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Success presents challenges for airports


BANGKOK, 28 August 2023: Airports in the Asia Pacific are grappling with a surge in passengers in the post-Covid era while striving to enhance operational efficiency and passenger processing technology to meet the demand for a seamless travel experience in the next decade.

SITA president Asia Pacific Sumesh Patel highlighted the challenges during an interview with TTRW last week, noting the aviation industry’s recovery was outpacing earlier predictions that claimed full pre-pandemic levels would not return until 2024 or 2025. As of last month, global passenger numbers have already reached an impressive 92% of pre-Covid levels, thanks to the rapid resurgence of air travel. 

Passenger traffic rebounds

“Asia Pacific, particularly in China and India, the rebound has been most striking, with domestic passenger numbers surpassing those of 2019. Although the recovery has been slower compared to Europe and the Americas because the governments were not fully open, he believes that Asia Pacific is going to lead the way forward for years ahead, not only in terms of passenger growth but also in terms of the number of aircraft and the number of new airports being built,” said Sumesh.

According to the SITA survey, on average, passengers expect to take 4.7 flights this year compared to 4.2 flights in 2019, while those planning more than 10 flights in 2023 have increased from 6% of passengers in 2019 to 10% this year. 

Airports harness the latest technology

With rising air travel in Asia Pacific, Sumesh sees the business performance at major hubs remaining robust. Although smaller hubs may emerge, the gateway hubs will continue to be vital in delivering connectivity and services. Meanwhile, with current major hubs facing challenges from capacity constraints, there is a growing effort to harness technology to enhance passenger processing and operational efficiency. Technologies that enhance the passenger experience include biometrics and automation, self-service, and digital travel enhancements. This encompasses cloud computing, business intelligence, artificial intelligence, and data analytics for operations.

“We observed that 96% of the airlines and 93% of airports expect their IT spending to stay the same or increase in 2023 compared to the previous year.

“Globally, we see the same trend; investments are rising. However, the challenge in the Asia Pacific will be much larger as it will involve substantial expansion. Asia is set to lead global growth in passenger numbers, aircraft acquisitions, and new airport builds. 

“Looking ahead, we anticipate that Asia will be more open and eager to embrace new technology. This is because they face a positive challenge: rapid growth. The growth is expected to be so fast that they will have no choice but to deploy more technology to manage it effectively.”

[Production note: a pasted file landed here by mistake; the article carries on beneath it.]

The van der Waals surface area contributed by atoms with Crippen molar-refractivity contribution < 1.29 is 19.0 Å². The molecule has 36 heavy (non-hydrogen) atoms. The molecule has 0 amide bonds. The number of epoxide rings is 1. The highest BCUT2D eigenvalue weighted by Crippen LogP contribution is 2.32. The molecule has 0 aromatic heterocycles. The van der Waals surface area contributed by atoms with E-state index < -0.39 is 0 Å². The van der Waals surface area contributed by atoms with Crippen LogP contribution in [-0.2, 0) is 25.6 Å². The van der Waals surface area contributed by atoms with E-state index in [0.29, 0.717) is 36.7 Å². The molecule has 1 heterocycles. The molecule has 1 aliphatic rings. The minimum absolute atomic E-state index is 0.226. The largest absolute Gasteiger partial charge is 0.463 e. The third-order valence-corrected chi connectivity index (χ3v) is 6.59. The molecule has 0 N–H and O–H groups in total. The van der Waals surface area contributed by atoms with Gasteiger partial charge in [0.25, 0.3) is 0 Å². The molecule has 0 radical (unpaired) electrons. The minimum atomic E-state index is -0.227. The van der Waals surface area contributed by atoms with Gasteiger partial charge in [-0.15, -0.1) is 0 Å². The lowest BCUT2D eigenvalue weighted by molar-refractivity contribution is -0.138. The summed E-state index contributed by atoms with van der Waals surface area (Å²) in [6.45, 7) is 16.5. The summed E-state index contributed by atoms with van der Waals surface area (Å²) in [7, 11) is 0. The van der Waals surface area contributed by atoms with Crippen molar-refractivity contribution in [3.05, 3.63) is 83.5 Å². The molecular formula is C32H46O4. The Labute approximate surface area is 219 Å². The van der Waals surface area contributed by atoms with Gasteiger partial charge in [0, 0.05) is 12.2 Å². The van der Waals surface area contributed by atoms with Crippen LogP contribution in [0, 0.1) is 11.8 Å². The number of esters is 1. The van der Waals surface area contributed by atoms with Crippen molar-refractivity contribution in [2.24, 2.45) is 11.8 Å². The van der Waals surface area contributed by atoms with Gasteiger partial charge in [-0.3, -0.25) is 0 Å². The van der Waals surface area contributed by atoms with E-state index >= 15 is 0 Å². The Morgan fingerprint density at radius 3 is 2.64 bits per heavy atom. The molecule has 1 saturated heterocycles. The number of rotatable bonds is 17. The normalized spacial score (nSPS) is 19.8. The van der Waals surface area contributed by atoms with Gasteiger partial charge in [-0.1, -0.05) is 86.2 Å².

Over the next decade, Sumesh highlighted critical trends poised to reshape the travel industry, compelling airports and airlines to adapt to evolving demands.

Digital travel experience

“Looking ahead, there’s a notable shift, especially among Gen Z and millennial travellers. They prefer a highly digital travel experience, doing tasks like biometric registration before arriving at the airport, skipping documents, and giving them more control. 

“In contrast, senior travellers now travel 10% more than before Covid and have different needs. With their growing numbers and increased spending, we need solutions tailored for them, including better wheelchair services, improved airport signage, and easier access to amenities like restaurants and shops.”

Urban Air Mobility

Sumesh also sees the need for seamless multimodal travel, where unified processing and verification points create a fluid end-to-end journey across land, sea, and air. The challenge is to offer comprehensive intermodal door-to-door services, making connected travel a reality by combining air and rail, air and cruise or even air and hotels. He also anticipates Urban Air Mobility (UAM) becoming more widely available, with major airports easing road transport congestion to and from the airport and enabling a faster alternative for passengers. 

In the long term, achieving a net zero target is another area where technology will play a role. SITA is focusing on working with airlines and airports to meet their goal by 2025. Technologies like AI can empower them with the details and data needed to make more sustainable choices and reduce their carbon footprint.

SITA recently held the Asia Pacific Air Transport IT Summit on 22-23 August in Bangkok, joined by 160 senior leaders within the aviation industry.

“We have a longstanding 75-year partnership with airlines and airports. This event isn’t just about showcasing SITA’s technology and community collaboration. We focus on learning from each other, understanding future challenges, and sharing our technology investments and plans with our stakeholders,” Sumesh concluded.

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